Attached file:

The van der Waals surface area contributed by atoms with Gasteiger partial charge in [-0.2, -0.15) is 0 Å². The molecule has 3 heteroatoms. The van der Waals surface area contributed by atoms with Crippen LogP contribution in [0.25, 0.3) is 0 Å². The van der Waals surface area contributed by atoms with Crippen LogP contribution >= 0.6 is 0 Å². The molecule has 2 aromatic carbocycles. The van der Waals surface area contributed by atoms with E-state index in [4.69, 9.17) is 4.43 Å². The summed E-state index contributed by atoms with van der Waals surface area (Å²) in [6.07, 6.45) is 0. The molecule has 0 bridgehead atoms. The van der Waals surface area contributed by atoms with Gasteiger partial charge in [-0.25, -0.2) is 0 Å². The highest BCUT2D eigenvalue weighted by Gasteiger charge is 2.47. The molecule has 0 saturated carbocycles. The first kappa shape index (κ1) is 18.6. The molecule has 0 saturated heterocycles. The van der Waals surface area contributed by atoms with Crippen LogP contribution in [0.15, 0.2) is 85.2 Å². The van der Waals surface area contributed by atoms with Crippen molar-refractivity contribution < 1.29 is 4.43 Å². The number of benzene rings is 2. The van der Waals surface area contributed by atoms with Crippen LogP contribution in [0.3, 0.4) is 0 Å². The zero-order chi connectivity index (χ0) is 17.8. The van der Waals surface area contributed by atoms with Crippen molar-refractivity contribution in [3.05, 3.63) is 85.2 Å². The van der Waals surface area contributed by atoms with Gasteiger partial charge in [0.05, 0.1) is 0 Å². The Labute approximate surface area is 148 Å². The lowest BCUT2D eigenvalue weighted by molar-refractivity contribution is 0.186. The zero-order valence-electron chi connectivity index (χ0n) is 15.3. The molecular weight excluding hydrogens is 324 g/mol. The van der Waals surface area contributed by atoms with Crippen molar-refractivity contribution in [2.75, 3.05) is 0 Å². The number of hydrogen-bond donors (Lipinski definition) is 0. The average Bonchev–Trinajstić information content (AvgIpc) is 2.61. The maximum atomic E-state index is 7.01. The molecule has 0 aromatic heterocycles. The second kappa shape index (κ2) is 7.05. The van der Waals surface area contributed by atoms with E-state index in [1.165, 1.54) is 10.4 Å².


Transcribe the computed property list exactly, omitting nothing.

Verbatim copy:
The van der Waals surface area contributed by atoms with Gasteiger partial charge in [-0.2, -0.15) is 0 Å². The molecule has 3 heteroatoms. The van der Waals surface area contributed by atoms with Crippen LogP contribution in [0.25, 0.3) is 0 Å². The van der Waals surface area contributed by atoms with Crippen LogP contribution >= 0.6 is 0 Å². The molecule has 2 aromatic carbocycles. The van der Waals surface area contributed by atoms with E-state index in [4.69, 9.17) is 4.43 Å². The summed E-state index contributed by atoms with van der Waals surface area (Å²) in [6.07, 6.45) is 0. The molecule has 0 bridgehead atoms. The van der Waals surface area contributed by atoms with Gasteiger partial charge in [-0.25, -0.2) is 0 Å². The highest BCUT2D eigenvalue weighted by Gasteiger charge is 2.47. The molecule has 0 saturated carbocycles. The first kappa shape index (κ1) is 18.6. The molecule has 0 saturated heterocycles. The van der Waals surface area contributed by atoms with Crippen LogP contribution in [0.15, 0.2) is 85.2 Å². The van der Waals surface area contributed by atoms with Crippen molar-refractivity contribution < 1.29 is 4.43 Å². The number of benzene rings is 2. The van der Waals surface area contributed by atoms with Crippen LogP contribution in [0.3, 0.4) is 0 Å². The zero-order chi connectivity index (χ0) is 17.8. The van der Waals surface area contributed by atoms with Crippen molar-refractivity contribution in [3.05, 3.63) is 85.2 Å². The van der Waals surface area contributed by atoms with Gasteiger partial charge in [0.05, 0.1) is 0 Å². The Labute approximate surface area is 148 Å². The lowest BCUT2D eigenvalue weighted by molar-refractivity contribution is 0.186. The zero-order valence-electron chi connectivity index (χ0n) is 15.3. The molecular weight excluding hydrogens is 324 g/mol. The van der Waals surface area contributed by atoms with Crippen molar-refractivity contribution in [2.75, 3.05) is 0 Å². The number of hydrogen-bond donors (Lipinski definition) is 0. The average Bonchev–Trinajstić information content (AvgIpc) is 2.61. The maximum atomic E-state index is 7.01. The molecule has 0 aromatic heterocycles. The second kappa shape index (κ2) is 7.05. The van der Waals surface area contributed by atoms with E-state index in [1.165, 1.54) is 10.4 Å².